Q. What is the difference between baking soda and baking powder?
A. Baking soda and baking powder are both leavening agents used in baked goods. Their properties are slightly different, so one should not be substituted for another.
Baking soda is an alkali. When it's combined with an acidic ingredient such as buttermilk, honey, or lemon juice, carbon dioxide is produced, which causes dough or batter to rise. You may have noticed that most recipes call for baking soda to be mixed with dry ingredients before stirring in any liquids. This is because baking soda reacts immediately to moisture.
Baking powder is a combination of baking soda; an acid, such as cream of tartar; and a moisture-absorbing agent like cornstarch. Unlike baking soda, baking powder does not need an acidic ingredient to work.
If you run out of baking powder, use the following conversion: For 1 teaspoon of baking powder, substitute 1/4 teaspoon baking soda plus 5/8 teaspoon cream of tartar. Otherwise, use 1/4 teaspoon baking soda plus 1/2 cup buttermilk and reduce the liquid in the recipe by 1/2 cup.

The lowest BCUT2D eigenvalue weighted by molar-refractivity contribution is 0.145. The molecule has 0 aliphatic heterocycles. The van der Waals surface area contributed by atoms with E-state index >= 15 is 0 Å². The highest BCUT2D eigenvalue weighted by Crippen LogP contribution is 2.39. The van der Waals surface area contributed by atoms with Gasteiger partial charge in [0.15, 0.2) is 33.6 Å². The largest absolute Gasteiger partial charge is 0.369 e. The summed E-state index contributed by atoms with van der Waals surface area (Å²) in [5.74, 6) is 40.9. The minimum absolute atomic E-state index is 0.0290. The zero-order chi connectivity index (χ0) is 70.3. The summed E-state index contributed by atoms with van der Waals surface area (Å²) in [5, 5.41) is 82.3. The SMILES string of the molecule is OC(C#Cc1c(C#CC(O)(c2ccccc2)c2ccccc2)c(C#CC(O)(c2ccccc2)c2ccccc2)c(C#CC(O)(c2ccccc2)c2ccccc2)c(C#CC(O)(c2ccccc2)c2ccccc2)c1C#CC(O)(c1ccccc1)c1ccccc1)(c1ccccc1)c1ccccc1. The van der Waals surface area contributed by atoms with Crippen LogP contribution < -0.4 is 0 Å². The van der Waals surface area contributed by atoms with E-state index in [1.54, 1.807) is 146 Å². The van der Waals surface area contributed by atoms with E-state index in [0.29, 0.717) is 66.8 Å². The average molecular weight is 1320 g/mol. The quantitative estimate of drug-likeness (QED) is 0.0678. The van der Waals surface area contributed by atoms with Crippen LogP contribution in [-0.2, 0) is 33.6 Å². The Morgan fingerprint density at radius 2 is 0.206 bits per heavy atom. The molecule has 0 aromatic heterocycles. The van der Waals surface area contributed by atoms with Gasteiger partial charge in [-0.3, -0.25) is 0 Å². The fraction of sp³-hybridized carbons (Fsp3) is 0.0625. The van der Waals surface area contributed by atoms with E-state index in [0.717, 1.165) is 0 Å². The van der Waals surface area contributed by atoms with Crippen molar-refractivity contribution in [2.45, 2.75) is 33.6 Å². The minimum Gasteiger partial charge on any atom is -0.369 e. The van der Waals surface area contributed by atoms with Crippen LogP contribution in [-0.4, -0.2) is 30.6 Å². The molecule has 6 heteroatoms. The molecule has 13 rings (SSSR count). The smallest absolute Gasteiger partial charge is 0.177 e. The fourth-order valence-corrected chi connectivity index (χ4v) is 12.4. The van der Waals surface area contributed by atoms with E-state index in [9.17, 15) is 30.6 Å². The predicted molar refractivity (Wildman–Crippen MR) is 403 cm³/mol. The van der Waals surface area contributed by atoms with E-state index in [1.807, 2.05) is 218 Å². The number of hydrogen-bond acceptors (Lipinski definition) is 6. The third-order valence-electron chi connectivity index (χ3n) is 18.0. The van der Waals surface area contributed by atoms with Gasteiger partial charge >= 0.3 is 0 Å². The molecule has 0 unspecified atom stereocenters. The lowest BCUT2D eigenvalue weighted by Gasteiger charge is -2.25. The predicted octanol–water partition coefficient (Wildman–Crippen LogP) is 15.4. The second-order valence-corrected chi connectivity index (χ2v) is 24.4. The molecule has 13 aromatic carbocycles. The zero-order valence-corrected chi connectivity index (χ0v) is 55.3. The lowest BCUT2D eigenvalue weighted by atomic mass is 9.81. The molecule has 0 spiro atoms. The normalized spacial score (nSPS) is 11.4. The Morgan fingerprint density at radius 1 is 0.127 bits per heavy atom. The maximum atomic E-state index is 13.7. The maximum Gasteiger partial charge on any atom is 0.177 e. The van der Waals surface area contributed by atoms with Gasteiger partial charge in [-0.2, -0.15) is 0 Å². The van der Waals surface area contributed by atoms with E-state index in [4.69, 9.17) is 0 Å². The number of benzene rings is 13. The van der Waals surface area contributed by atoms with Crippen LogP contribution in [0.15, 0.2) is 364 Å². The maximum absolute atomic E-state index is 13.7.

Q. What exactly is baking powder?
A. Baking powder is a leavener, meaning it makes baked goods rise. It's a mixture of cornstarch, baking soda, and an acid. When mixed with liquid, the baking soda and acid react to produce carbon dioxide gas; that gas is what makes baked goods rise.
There are three types of baking powder: fast-acting, slow-acting, and double-acting. Fast-acting baking powder dissolves rapidly in liquid and begins acting right away.
Slow-acting baking powder uses a different form of acid, such as sodium aluminum sulfate, that doesn't react with the baking soda to produce the carbon dioxide gas until the batter gets hot in the oven. Double-acting contains both the fast-acting and slow-acting acids so that the batter starts rising as it's being mixed, and rises more when it hits the oven.
Q. How do you store baking powder?
A. store it in a dry place at room temperature, away from heat if possible. Don't store it in the refrigerator: Cold causes condensation and shortens its shelf life.
For more information on baking powder and how to use it, check out:
- Baking Powder Overdose
- Baking Bread
- Making Dough
- See all Food & Recipes articles